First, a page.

Waste Power; The UK Lags Behind

November 16, 2021

Disregarded by-products, commonly known as waste, directly contributes to climate change by adding carbon-based particles into the air, adding to the greenhouse effect.

Utilisation of waste is a growing industry world wide. Across multiple sectors with low raw material costs, companies gladly give away their waste, to be then converted into a useful product.

UK energy from waste amounts to approximately 2.5% of total net UK power generation as of 2021. This is just over half of the power generated from solar farms, 4.1% and around x10 less than wind generated electricity.

A Scottish water site in Aberdeen, has successfully produced biogas from waste water sludge, reducing the amount of fuel oil used to power boilers and sludge being sent to landfill. This results in-cutting around 1,300 tonnes of CO2 emissions and saving more than £250,000 per year.

When you consider the quantities of waste water that we are treating on a daily basis, being able to turn that into something with a tangible use and creating a circular economy is a key strand of our routemap towards net zero.

Waste water operations manager in Grampian, Simon Wrigglesworth

Enfinium Kelvin has reached financial close on a 395,000 tonne per annum post-recycled waste-to-energy facility in West Bromwich, Midlands. The site will provide electricity to 95,000 houses and create up to 400 jobs.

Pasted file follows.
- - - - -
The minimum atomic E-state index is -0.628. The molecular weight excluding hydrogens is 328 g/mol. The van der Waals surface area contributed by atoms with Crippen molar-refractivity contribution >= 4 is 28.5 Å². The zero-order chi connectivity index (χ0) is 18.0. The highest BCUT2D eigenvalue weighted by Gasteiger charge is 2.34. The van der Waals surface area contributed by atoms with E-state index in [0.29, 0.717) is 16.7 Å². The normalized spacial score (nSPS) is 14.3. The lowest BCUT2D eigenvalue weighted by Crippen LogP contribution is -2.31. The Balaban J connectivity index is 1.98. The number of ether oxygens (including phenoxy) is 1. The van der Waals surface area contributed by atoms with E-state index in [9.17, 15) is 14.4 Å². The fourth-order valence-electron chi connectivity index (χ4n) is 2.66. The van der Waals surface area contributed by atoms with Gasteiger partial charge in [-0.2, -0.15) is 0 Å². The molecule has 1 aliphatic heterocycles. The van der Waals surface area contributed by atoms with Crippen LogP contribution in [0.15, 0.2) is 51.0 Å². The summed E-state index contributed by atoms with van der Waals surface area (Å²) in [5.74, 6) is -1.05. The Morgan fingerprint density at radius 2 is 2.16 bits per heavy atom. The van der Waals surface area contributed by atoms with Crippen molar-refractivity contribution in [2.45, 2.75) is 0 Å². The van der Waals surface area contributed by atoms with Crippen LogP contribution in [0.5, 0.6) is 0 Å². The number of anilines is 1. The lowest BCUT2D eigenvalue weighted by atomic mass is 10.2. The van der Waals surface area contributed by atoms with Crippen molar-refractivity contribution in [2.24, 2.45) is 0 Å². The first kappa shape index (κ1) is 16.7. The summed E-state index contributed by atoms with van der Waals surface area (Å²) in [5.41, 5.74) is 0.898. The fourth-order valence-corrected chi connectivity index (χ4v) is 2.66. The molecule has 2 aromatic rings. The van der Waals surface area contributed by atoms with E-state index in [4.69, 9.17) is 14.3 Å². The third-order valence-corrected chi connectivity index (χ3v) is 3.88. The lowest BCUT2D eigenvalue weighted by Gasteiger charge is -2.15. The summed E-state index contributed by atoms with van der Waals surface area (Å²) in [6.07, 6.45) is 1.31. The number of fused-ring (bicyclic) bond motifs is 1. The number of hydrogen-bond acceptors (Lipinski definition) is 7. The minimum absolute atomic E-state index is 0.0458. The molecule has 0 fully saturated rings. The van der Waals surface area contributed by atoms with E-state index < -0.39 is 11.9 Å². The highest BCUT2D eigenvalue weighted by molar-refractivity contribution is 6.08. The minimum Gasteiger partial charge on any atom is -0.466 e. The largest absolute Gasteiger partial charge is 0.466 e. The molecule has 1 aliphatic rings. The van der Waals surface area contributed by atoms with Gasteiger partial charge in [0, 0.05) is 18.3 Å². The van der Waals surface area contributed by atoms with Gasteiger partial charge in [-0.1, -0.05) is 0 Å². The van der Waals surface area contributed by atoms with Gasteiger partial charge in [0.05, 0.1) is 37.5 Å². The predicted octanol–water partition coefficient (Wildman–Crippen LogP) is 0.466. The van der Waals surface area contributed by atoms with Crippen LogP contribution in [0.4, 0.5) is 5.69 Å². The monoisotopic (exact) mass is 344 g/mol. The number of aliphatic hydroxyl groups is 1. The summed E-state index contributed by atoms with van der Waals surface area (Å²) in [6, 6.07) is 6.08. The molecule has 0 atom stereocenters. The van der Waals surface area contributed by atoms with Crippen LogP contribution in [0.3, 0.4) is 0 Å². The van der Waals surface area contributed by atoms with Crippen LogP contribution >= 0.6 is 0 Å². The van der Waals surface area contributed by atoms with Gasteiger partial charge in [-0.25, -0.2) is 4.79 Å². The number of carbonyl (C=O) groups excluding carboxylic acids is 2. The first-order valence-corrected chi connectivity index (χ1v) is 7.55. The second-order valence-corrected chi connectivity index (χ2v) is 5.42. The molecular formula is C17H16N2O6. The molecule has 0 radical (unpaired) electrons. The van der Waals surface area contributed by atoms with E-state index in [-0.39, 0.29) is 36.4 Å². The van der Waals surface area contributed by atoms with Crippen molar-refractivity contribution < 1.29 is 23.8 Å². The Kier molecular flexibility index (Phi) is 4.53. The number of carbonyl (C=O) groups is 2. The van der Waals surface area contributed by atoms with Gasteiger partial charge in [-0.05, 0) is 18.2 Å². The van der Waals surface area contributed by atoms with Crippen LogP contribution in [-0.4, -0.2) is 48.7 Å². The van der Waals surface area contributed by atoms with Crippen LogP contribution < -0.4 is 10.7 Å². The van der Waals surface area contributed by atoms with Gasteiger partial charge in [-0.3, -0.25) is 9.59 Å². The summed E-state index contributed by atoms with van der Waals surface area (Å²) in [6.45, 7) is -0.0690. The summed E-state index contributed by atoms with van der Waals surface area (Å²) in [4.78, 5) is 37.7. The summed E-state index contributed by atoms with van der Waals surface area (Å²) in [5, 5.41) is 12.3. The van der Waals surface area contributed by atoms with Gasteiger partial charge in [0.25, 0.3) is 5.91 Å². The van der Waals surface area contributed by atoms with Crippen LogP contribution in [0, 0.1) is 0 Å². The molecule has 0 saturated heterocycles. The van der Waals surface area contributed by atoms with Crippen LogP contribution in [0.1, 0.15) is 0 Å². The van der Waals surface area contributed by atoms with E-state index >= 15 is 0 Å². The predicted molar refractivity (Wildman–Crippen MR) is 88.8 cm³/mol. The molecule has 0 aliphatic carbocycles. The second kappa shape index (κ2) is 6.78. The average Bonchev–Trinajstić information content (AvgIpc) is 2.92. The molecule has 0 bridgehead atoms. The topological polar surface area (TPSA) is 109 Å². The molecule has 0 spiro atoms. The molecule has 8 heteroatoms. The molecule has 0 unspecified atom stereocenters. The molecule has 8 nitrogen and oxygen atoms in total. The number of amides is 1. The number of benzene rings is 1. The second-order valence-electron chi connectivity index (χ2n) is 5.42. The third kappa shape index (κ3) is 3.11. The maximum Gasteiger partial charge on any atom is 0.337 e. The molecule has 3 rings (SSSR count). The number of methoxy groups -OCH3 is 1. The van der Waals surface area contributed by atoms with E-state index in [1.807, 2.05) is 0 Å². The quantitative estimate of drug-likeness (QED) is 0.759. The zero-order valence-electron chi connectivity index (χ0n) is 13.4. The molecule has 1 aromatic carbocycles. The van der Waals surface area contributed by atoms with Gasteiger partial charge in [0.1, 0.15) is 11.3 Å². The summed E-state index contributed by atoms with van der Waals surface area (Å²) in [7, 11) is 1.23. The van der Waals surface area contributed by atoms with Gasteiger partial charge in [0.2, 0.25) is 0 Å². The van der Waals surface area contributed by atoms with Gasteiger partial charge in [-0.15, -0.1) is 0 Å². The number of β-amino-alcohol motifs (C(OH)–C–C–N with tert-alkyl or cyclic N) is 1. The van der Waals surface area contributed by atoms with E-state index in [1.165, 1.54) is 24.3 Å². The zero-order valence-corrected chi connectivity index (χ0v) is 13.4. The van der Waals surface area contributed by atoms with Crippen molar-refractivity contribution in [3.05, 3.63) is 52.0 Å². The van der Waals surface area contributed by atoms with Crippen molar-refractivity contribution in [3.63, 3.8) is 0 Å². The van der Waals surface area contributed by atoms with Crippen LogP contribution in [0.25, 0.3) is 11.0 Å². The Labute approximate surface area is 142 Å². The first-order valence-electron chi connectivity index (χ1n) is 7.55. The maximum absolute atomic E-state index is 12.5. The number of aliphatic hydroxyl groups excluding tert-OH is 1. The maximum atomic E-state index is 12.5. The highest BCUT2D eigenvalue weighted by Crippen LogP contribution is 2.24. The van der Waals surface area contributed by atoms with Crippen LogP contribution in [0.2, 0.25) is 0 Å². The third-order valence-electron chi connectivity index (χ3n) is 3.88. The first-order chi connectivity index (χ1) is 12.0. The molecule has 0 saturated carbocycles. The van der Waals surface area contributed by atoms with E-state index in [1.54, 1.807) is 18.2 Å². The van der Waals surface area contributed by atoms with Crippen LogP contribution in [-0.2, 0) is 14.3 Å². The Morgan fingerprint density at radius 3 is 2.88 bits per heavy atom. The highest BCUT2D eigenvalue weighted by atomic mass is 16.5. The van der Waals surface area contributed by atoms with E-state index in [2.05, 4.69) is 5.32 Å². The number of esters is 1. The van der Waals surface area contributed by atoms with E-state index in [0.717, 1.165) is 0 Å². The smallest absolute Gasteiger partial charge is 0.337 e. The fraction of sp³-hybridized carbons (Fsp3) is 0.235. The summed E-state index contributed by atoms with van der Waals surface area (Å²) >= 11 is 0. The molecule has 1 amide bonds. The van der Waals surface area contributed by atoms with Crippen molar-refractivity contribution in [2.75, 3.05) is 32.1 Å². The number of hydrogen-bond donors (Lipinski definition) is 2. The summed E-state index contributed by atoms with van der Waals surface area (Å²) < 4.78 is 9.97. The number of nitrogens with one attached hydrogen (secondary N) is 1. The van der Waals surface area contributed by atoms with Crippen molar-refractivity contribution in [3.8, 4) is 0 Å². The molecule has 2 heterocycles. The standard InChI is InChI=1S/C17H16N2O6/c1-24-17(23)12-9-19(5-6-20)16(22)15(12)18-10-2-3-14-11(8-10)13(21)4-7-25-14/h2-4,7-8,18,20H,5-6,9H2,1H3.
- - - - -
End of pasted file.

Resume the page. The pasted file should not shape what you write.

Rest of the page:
Today marks a milestone for the project and a huge step forward to providing capacity for the safe and reliable treatment of waste that cannot be reduced, reused or recycled in the U.K

Chief Executive Officer Julia Watsford

Being able to utilise waste, whilst producing electricity and reducing the greenhouse gas effect from landfill seems like a win-win situation for law makers.

Furthermore, reducing the land taken up by landfills in the UK should open up more land for residential buildings.

Due to these benefits, would it not be better to focus on waste power generation rather than other green electricity generation methods? Should the UK government start to prioritise waste power generation?

We would love to hear your ideas, leave your comments below.

Leave your vote

Previous Story

Controversy Brews On Essex’s New Solar Farm

Next Story

Hydrogen Fuel Cell; The Future of Locomotives.

Log In

Forgot password?

Forgot password?

Enter your account data and we will send you a link to reset your password.

Your password reset link appears to be invalid or expired.

Log in

Privacy Policy

Add to Collection

No Collections

Here you'll find all collections you've created before.

Privacy Preference Center